It’s not necessarily bad news that companies are trying to create options for “licensed” fanfic, and I’ll leave the in-depth analysis of the legal aspects of this to professionals. Legal issues aside, though, I certainly hope that Kindle Worlds won’t become a model for other attempts to legalize fanfic. This concept seems to repeat a lot of fan-unfriendly aspects of previous forays by companies into the weird world of fic monetization. Kindle Worlds would allow fic authors to sell works “without hassle”, as PaidContent says, but apparently also without many rights, and within the boundaries of extremely strict content guidelines.

The platform refers to fandoms as “Worlds”. Copyright holders can give Amazon Publishing a license to allow fic writers to upload stories about licensed media to Amazon Publishing, which will then offer the stories for sale. Since this is not a self-publishing platform, Amazon Publishing will be setting the prices:

Paidcontent:

The fan fiction authors get a royalty of 35 percent for works of at least 10,000 words, and a royalty of 20 percent on works between 5,000 and 10,000 words.

Amazon’s “Kindle Worlds for authors” page:

Amazon Publishing will set the price for Kindle Worlds stories. Most will be priced from $0.99 through $3.99.

Fic authors will get a monthly payout. Amazon will be paying an undisclosed amount of royalties to the copyright holders of the media the fics are based on, and presumably also keep an undisclosed amount of money for itself. In short, while fic writers will get some money, they have zero control over how much they might want to charge or how much of a cut they deserve, and no options to negotiate. Amazon can organize its business the way it pleases, of course. But this “you will take what we offer you or nothing” approach may offer a big clue to how Amazon believes the rights of all parties should be balanced out when fic writers and copyright holders try to share income from fanworks.

An ever-returning problem with “official” fanfic contests and corporate websites is that they tend do have content guidelines that are rather more restrictive than what many fans feel is sensible, and Kindle Worlds is no exception. The copyright holders who license their properties to Amazon to allow fanfic on Kindle Worlds will be deciding which content is allowed:

World Licensors have provided Content Guidelines for each World, and your work must follow these Content Guidelines. We strongly encourage you to read the Content Guidelines before you commit the time and effort to write.

It’s not immediately clear if this means that there will be different content guidelines for every fandom on top of the content guidelines that Amazon itself sets. But Amazon’s basic content guidelines are as follows:

Pornography: We don’t accept pornography or offensive depictions of graphic sexual acts.
Offensive Content: We don’t accept offensive content, including but not limited to racial slurs, excessively graphic or violent material, or excessive use of foul language.
Illegal and Infringing Content: We take violations of laws and proprietary rights very seriously. It is the authors’ responsibility to ensure that their content doesn’t violate laws or copyright, trademark, privacy, publicity, or other rights.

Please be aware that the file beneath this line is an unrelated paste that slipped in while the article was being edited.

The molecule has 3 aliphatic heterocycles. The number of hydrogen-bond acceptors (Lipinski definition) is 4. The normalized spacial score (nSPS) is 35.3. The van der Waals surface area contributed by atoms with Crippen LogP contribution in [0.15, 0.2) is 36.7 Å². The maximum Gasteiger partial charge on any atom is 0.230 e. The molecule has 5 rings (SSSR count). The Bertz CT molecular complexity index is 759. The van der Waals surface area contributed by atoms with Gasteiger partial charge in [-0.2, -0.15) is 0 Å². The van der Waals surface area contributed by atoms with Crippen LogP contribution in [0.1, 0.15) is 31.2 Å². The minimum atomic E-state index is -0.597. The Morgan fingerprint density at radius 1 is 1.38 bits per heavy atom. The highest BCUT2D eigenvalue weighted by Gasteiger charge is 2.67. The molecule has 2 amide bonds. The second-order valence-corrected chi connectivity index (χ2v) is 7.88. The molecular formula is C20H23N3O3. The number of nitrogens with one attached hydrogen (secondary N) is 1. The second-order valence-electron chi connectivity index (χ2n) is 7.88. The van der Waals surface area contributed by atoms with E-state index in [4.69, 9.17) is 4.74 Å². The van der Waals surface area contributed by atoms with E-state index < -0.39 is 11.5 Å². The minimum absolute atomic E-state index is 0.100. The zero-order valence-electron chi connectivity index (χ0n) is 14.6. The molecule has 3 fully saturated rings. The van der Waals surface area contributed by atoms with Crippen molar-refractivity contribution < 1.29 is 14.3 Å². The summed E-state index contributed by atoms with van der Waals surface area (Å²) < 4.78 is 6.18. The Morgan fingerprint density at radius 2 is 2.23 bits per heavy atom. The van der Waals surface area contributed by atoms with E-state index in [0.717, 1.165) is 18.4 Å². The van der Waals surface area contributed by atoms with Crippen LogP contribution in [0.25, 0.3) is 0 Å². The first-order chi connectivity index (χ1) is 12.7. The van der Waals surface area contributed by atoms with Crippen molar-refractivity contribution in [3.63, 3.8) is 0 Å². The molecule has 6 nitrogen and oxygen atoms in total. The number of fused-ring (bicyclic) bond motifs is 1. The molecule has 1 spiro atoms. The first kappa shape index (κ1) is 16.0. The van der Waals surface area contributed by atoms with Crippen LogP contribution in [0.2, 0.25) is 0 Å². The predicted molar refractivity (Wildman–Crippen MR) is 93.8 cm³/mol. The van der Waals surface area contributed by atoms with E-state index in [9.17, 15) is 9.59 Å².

Poor Customer Experience: We don’t accept books that provide a poor customer experience. Examples include poorly formatted books and books with misleading titles, cover art, or product descriptions. We reserve the right to determine whether content provides a poor customer experience.
Excessive Use of Brands: We don’t accept the excessive use of brand names or the inclusion of brand names for paid advertising or promotion.
Crossover: No crossovers from other Worlds are permitted, meaning your work may not include elements of any copyright-protected book, movie, or other property outside of the elements of this World.

This is rather incredibly restrictive, but I can’t say I’m surprised. In other fanfic contests and corporate fic-hosting endeavors, media companies have also set content guidelines that prohibit sexual content or other hard-to-market things. (Also check out this thesis by Suzanne Scott and this article by Roberta Pearson for more discussion on this.) Last year’s MTV-organized Teen Wolf fanfic contest caused some amazement precisely because it wasn’t explicitly hostile to slash or porn.

Needless to say, these guidelines will be excluding a massive number of authors from legally monetizing their fic – from those who write smut to those who like to write some violence, have their characters curse, or just don’t manage to provide a good “customer experience”. I’m curious what Amazon will make of non-sexually explicit slash.

Some may also consider it an issue that there will apparently be DRM on the stories to prevent them from being read on non-Kindle devices and programs:

Stories will be available in digital format exclusively on Amazon.com, Kindle devices, iOS, Android, and PC/Mac via our Kindle Free Reading apps. We hope to offer additional formats in the future.

And then we come to where the copyright on the submitted stories will go:

Amazon Publishing will acquire all rights to your new stories, including global publication rights, for the term of copyright. (…) You will own the copyright to the original, copyrightable elements (such as characters, scenes, and events) that you create and include in your work, and the World Licensor will retain the copyright to all the original elements of the World. When you submit your story in a World, you are granting Amazon Publishing an exclusive license to the story and all the original elements you include in that story. This means that your story and all the new elements must stay within the applicable World. We will allow Kindle Worlds authors to build on each other’s ideas and elements. We will also give the World Licensor a license to use your new elements and incorporate them into other works without further compensation to you.